James Evers-Swindell

How much difference does WebP actually make?

Published: Tuesday 14 April 2020

WebP as Google puts it is “a modern image format that provides superior lossless and lossy compression for images on the web.” If you undertake regular website testing you have probably also seen it recommend by Googles Page Speed Insights tool among others.

I wanted to illustrate the difference it makes to our websites speed and bandwidth usage. Therefore I have created a couple of example pages to run tests on so we can understand the differences in currently available image implementation techniques.

Disclaimer: This is not a guide on how to best implement WebP usage or how to convert your images to that format. If you’re after that information there are detailed articles on CSS-Tricks and Smashing Magazine which do excellent jobs of explaining things.

With that out of the way lets take a look at the setup. We have 3 very simple pages on a WordPress website with the same 10 images on each page to keep things fair. On our first page we have a simple image gallery with no optimisation added at all. These images have been upload straight into WordPress and I have deliberately used only the src attribute in the template file. This approach is going to give us our baseline for worst case implementation.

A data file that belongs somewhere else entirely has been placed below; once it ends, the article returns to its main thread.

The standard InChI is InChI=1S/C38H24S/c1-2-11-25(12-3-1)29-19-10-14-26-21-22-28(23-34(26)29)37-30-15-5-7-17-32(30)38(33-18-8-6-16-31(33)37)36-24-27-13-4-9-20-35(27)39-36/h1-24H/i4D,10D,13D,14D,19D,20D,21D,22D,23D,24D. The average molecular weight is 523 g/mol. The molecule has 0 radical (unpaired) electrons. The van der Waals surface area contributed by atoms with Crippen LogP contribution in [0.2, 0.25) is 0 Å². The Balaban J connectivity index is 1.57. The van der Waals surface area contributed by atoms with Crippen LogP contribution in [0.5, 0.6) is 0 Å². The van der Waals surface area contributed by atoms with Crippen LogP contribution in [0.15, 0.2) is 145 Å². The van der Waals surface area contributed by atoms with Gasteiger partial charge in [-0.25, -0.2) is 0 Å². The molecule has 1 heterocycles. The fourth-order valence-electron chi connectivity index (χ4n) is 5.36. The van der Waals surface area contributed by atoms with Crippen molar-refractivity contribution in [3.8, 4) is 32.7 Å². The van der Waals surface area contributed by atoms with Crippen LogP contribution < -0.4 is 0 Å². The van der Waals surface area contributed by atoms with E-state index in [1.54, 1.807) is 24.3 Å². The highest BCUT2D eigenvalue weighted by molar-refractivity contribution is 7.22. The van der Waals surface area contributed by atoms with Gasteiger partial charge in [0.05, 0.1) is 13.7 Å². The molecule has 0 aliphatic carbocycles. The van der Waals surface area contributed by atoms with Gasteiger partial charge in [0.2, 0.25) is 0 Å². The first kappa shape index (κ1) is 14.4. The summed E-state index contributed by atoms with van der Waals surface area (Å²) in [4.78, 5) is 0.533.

I intend to test each page with a desktop and mobile view via the Firefox dev tools and note the average page load time from 3 tests with the cache disabled. I am measuring the page load time relative to the data weight of the images. Additionally I will assess the difference in times from throttling limits based on 3G, 4G and my home fibre connection. Perhaps not the most scientific test setup, but it should be sufficient to illustrate the differences in the approaches for image implementation.

Desktop results for the first page: A simple image gallery with no optimisation

Image Data Transferred in MB Avg. Page Load in seconds
No throttling 8.34 3.87
4G 8.34 17.03
3G 8.34 44.58

I am only using the src attribute in this first example so there’s no difference in setup between desktop and mobile views. Therefore running an additional mobile test here would be pointless. So lets assess these results straight away.

They’re bad. Very bad. 3.87 seconds on desktop non throttled isn’t ideal at the best of times. Our target is 2 seconds, anything slower than that and it’s likely going to be detrimental to our bounce rate. For the visitors on 4G and 3G the results are unacceptable. Very few are likely to wait that long for a web page to load, and if they do it’s going to be ruining their experience.

So how can we improve this?

Typically I would recommend outputting your image assets no larger than they are required to be on your website, wherever they may be situated. Though take into account retina displays, and look to reduce file sizes with image compression via your editing software where possible. However for these tests I’m focused on purely technical implementations, so we will stick to those only for now.